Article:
Obama’s SOTU, Yet Another Disappointment for Taxpayers | Citizens Against Government Waste

Obama’s SOTU, Yet Another Disappointment for Taxpayers

The WasteWatcher

During a time of record annual budget deficits and public debt, the country, more than ever, needs solutions to its fiscal problems. Most taxpayers were expecting the President’s State of the Union speech to signal a major policy shift, away from rampant government spending and toward private sector solutions to the nation’s fiscal woes. Instead they heard the President pay lip service to a few spending issues and introduce more programs for which taxpayers will be responsible. In short, it was a major disappointment.

The President fell woefully short on assuring taxpayers that his policies will cut the record $1.5 trillion budget deficit and $14 trillion national debt. In the first 35 minutes of the speech he discussed programs he wants to create, when he should have talked about which should be cut. President Obama proposed spending money on biomedical research, information technology, clean energy technology, high-speed rail, and broadband, programs best left to state government and the private sector. All of these came as preamble to his commitment to cutting wasteful spending, rendering it an afterthought by comparison.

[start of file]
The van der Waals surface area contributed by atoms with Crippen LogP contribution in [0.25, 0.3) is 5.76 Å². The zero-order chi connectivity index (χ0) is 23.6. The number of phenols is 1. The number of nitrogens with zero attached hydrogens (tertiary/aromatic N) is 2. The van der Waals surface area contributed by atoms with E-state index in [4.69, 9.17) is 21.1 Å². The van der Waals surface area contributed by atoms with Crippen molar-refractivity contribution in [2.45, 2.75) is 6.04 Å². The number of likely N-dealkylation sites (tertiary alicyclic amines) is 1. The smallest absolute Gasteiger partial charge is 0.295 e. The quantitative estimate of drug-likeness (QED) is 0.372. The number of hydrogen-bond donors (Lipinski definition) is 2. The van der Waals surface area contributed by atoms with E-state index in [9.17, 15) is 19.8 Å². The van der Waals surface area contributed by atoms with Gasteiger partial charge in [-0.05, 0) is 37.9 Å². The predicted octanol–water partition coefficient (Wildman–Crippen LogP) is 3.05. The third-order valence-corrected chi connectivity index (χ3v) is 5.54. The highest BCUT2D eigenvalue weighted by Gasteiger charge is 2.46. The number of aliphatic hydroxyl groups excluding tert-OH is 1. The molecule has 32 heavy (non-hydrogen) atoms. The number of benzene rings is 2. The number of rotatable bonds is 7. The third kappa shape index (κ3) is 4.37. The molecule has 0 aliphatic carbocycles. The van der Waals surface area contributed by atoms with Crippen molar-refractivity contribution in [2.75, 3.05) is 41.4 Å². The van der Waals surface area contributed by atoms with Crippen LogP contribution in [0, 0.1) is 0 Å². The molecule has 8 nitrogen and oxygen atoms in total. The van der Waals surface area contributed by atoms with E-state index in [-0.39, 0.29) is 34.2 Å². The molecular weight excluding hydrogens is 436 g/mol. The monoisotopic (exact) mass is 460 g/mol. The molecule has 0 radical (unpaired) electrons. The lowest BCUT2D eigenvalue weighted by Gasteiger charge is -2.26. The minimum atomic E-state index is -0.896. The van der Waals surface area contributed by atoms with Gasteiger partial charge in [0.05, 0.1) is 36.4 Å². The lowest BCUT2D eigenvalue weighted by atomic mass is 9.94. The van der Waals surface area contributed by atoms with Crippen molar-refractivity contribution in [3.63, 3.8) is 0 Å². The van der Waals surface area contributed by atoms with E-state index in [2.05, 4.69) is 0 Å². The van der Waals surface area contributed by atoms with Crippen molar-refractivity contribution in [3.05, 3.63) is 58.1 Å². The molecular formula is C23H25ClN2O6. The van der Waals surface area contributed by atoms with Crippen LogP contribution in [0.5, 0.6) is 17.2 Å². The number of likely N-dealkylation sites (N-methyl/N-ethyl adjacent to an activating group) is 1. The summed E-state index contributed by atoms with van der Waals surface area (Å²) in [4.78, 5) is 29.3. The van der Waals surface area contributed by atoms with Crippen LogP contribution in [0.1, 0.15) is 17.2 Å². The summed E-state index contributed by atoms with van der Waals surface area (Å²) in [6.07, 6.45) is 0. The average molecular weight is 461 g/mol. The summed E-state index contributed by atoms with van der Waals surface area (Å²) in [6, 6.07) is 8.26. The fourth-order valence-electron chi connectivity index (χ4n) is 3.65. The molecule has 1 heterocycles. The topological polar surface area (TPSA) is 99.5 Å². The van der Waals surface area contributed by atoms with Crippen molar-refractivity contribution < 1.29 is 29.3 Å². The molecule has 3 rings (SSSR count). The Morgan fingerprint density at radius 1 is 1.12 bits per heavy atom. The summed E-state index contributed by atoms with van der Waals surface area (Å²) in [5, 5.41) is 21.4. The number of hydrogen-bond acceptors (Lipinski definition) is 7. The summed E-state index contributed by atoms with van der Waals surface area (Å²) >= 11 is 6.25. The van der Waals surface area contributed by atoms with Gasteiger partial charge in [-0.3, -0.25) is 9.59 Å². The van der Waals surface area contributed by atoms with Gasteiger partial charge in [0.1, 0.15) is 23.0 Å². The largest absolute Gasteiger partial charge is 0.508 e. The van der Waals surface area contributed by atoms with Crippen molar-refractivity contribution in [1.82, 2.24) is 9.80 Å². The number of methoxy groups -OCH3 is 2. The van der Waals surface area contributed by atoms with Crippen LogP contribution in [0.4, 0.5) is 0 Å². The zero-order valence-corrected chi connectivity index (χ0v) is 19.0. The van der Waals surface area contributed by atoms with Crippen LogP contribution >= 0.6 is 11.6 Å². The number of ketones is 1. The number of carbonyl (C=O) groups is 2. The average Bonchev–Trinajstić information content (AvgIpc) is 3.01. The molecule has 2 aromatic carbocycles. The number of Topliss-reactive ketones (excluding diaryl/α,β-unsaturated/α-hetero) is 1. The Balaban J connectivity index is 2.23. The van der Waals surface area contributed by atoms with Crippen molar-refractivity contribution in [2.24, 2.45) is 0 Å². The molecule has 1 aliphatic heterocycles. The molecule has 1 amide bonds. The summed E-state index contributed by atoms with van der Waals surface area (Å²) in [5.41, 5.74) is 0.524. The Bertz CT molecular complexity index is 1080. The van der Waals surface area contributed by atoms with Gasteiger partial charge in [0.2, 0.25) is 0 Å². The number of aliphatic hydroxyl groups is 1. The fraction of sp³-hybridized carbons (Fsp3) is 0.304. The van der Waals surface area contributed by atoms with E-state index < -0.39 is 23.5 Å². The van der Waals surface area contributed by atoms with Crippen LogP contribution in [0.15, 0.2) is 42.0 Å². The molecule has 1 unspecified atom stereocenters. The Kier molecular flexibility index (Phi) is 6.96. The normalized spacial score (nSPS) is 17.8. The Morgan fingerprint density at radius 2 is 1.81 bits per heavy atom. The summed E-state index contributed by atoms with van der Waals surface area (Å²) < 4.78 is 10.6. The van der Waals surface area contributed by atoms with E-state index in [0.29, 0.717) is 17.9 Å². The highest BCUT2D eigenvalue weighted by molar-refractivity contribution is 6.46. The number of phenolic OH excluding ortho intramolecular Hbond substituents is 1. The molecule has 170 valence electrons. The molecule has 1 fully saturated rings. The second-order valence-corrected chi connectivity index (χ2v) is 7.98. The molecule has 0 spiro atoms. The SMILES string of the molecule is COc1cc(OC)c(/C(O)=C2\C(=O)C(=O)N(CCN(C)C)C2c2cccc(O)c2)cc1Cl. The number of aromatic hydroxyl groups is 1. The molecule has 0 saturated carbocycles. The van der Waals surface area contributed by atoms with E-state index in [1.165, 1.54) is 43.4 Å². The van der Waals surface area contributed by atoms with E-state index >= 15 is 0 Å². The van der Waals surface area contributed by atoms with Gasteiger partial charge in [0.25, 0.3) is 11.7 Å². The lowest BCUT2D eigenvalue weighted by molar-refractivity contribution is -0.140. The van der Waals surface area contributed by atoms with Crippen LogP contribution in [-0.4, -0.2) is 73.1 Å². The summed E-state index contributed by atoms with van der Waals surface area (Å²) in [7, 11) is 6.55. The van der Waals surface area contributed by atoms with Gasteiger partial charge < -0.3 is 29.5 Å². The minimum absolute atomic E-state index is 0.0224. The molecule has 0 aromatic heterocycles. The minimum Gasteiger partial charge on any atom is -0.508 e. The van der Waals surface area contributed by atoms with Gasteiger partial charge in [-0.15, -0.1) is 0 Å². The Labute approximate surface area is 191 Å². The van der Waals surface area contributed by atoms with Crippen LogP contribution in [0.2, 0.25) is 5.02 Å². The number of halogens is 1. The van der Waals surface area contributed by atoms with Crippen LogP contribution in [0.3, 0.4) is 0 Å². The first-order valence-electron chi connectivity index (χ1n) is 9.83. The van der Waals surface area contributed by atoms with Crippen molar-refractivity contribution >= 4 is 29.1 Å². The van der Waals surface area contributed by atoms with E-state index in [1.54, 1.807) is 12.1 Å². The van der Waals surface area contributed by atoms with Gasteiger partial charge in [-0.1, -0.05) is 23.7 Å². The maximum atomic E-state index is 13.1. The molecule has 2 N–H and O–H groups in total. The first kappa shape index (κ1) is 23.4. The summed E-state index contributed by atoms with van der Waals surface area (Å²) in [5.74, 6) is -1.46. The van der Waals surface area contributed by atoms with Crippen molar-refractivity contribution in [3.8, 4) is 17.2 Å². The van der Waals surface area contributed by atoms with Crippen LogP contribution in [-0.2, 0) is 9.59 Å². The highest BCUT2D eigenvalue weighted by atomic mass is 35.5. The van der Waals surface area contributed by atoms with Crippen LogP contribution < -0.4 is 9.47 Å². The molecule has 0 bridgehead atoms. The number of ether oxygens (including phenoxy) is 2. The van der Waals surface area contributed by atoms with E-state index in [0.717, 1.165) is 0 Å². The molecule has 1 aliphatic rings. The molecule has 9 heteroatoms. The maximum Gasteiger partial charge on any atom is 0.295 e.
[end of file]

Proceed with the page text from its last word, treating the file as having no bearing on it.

On a high note, it was encouraging to hear the President’s commitment to veto bills containing earmarks (an issue CAGW has worked on for 22 years), but regrettably, a White House factsheet limited this veto threat to “special interest” earmarks. This leaves the potential for the President to determine what constitutes a “special” or “national interest” earmark. Taxpayers can only hope that President Obama treats all earmarks as equally wasteful. Should President Obama allow earmarks in the fiscal year 2011 budget, taxpayers would be on the hook for at least $8.6 billion in pork.

Disappointingly, President Obama said he will cap, rather than cut, non-defense discretionary spending for five years. Such spending has increased by 23 percent since 2008, and the national debt has increased by $3 trillion over the last two years. The status quo is insufficient; pledging to cap spending at current inflated levels gives false hope for smaller government. President Obama missed yet another opportunity to pivot back toward a more rational federal spending policy and eliminate approaches that damage the economy and make the nation less competitive.

-- MacMillin Slobodien

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